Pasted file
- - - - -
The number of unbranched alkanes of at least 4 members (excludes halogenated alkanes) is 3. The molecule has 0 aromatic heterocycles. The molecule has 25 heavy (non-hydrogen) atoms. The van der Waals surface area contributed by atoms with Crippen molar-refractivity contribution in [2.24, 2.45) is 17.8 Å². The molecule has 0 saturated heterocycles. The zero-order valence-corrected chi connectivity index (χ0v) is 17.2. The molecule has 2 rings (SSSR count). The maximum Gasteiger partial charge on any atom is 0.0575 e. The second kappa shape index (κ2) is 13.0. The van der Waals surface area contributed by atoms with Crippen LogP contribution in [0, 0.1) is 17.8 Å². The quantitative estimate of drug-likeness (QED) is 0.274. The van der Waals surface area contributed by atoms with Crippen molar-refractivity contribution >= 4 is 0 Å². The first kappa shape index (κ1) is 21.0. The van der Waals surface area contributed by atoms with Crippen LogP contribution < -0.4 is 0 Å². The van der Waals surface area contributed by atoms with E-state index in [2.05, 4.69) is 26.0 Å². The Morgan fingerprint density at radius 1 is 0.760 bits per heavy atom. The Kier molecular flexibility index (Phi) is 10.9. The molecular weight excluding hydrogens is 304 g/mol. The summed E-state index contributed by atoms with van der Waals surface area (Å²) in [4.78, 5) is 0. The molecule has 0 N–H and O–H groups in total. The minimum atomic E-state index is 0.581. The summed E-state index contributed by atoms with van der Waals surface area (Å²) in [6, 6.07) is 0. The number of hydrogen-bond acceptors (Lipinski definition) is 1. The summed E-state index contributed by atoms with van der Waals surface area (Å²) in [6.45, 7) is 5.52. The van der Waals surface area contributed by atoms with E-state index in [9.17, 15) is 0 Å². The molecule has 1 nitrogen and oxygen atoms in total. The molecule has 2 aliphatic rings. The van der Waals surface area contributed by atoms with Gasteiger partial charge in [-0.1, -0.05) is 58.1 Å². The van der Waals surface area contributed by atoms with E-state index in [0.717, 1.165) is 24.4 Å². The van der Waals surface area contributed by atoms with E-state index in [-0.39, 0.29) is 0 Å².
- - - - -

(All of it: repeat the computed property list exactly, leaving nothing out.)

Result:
The number of unbranched alkanes of at least 4 members (excludes halogenated alkanes) is 3. The molecule has 0 aromatic heterocycles. The molecule has 25 heavy (non-hydrogen) atoms. The van der Waals surface area contributed by atoms with Crippen molar-refractivity contribution in [2.24, 2.45) is 17.8 Å². The molecule has 0 saturated heterocycles. The zero-order valence-corrected chi connectivity index (χ0v) is 17.2. The molecule has 2 rings (SSSR count). The maximum Gasteiger partial charge on any atom is 0.0575 e. The second kappa shape index (κ2) is 13.0. The van der Waals surface area contributed by atoms with Crippen LogP contribution in [0, 0.1) is 17.8 Å². The quantitative estimate of drug-likeness (QED) is 0.274. The van der Waals surface area contributed by atoms with Crippen molar-refractivity contribution >= 4 is 0 Å². The first kappa shape index (κ1) is 21.0. The van der Waals surface area contributed by atoms with Crippen LogP contribution < -0.4 is 0 Å². The van der Waals surface area contributed by atoms with E-state index in [2.05, 4.69) is 26.0 Å². The Morgan fingerprint density at radius 1 is 0.760 bits per heavy atom. The Kier molecular flexibility index (Phi) is 10.9. The molecular weight excluding hydrogens is 304 g/mol. The summed E-state index contributed by atoms with van der Waals surface area (Å²) in [4.78, 5) is 0. The molecule has 0 N–H and O–H groups in total. The minimum atomic E-state index is 0.581. The summed E-state index contributed by atoms with van der Waals surface area (Å²) in [6, 6.07) is 0. The number of hydrogen-bond acceptors (Lipinski definition) is 1. The summed E-state index contributed by atoms with van der Waals surface area (Å²) in [6.45, 7) is 5.52. The van der Waals surface area contributed by atoms with E-state index in [9.17, 15) is 0 Å². The molecule has 1 nitrogen and oxygen atoms in total. The molecule has 2 aliphatic rings. The van der Waals surface area contributed by atoms with Gasteiger partial charge in [-0.1, -0.05) is 58.1 Å². The van der Waals surface area contributed by atoms with E-state index in [0.717, 1.165) is 24.4 Å². The van der Waals surface area contributed by atoms with E-state index in [-0.39, 0.29) is 0 Å².